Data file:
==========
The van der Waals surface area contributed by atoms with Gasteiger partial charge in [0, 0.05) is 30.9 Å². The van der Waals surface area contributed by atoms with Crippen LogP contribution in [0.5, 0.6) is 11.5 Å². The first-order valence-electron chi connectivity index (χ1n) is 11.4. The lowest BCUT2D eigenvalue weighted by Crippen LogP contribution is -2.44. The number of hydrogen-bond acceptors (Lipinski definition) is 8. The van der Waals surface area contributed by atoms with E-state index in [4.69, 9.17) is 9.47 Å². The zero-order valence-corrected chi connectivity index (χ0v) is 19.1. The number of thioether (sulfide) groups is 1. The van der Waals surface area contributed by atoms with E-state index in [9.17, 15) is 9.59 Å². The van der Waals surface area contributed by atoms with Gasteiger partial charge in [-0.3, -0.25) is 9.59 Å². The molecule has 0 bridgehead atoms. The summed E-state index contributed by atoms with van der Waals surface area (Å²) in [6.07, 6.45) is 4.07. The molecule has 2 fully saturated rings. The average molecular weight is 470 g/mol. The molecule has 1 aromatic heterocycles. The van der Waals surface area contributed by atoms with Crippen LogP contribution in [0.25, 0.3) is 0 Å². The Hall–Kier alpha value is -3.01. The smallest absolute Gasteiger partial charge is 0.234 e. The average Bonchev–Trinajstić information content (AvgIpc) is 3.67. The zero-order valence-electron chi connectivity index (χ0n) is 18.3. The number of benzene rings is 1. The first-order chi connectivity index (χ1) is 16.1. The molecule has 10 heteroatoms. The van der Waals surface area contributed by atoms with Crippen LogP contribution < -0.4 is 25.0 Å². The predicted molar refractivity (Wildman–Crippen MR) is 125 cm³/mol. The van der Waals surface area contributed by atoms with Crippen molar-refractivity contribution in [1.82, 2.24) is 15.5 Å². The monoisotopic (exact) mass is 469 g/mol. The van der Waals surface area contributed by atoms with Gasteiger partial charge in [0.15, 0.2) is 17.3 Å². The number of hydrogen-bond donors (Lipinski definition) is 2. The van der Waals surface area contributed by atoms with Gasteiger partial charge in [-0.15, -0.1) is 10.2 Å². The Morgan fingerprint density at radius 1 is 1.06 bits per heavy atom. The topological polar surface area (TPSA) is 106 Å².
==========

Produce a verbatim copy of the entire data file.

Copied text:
The van der Waals surface area contributed by atoms with Gasteiger partial charge in [0, 0.05) is 30.9 Å². The van der Waals surface area contributed by atoms with Crippen LogP contribution in [0.5, 0.6) is 11.5 Å². The first-order valence-electron chi connectivity index (χ1n) is 11.4. The lowest BCUT2D eigenvalue weighted by Crippen LogP contribution is -2.44. The number of hydrogen-bond acceptors (Lipinski definition) is 8. The van der Waals surface area contributed by atoms with E-state index in [4.69, 9.17) is 9.47 Å². The zero-order valence-corrected chi connectivity index (χ0v) is 19.1. The number of thioether (sulfide) groups is 1. The van der Waals surface area contributed by atoms with E-state index in [9.17, 15) is 9.59 Å². The van der Waals surface area contributed by atoms with Gasteiger partial charge in [-0.3, -0.25) is 9.59 Å². The molecule has 0 bridgehead atoms. The summed E-state index contributed by atoms with van der Waals surface area (Å²) in [6.07, 6.45) is 4.07. The molecule has 2 fully saturated rings. The average molecular weight is 470 g/mol. The molecule has 1 aromatic heterocycles. The van der Waals surface area contributed by atoms with Crippen LogP contribution in [0.25, 0.3) is 0 Å². The Hall–Kier alpha value is -3.01. The smallest absolute Gasteiger partial charge is 0.234 e. The average Bonchev–Trinajstić information content (AvgIpc) is 3.67. The zero-order valence-electron chi connectivity index (χ0n) is 18.3. The number of benzene rings is 1. The first-order chi connectivity index (χ1) is 16.1. The molecule has 10 heteroatoms. The van der Waals surface area contributed by atoms with Crippen LogP contribution < -0.4 is 25.0 Å². The predicted molar refractivity (Wildman–Crippen MR) is 125 cm³/mol. The van der Waals surface area contributed by atoms with Crippen molar-refractivity contribution in [1.82, 2.24) is 15.5 Å². The monoisotopic (exact) mass is 469 g/mol. The van der Waals surface area contributed by atoms with Gasteiger partial charge in [0.15, 0.2) is 17.3 Å². The number of hydrogen-bond donors (Lipinski definition) is 2. The van der Waals surface area contributed by atoms with Gasteiger partial charge in [-0.15, -0.1) is 10.2 Å². The Morgan fingerprint density at radius 1 is 1.06 bits per heavy atom. The topological polar surface area (TPSA) is 106 Å².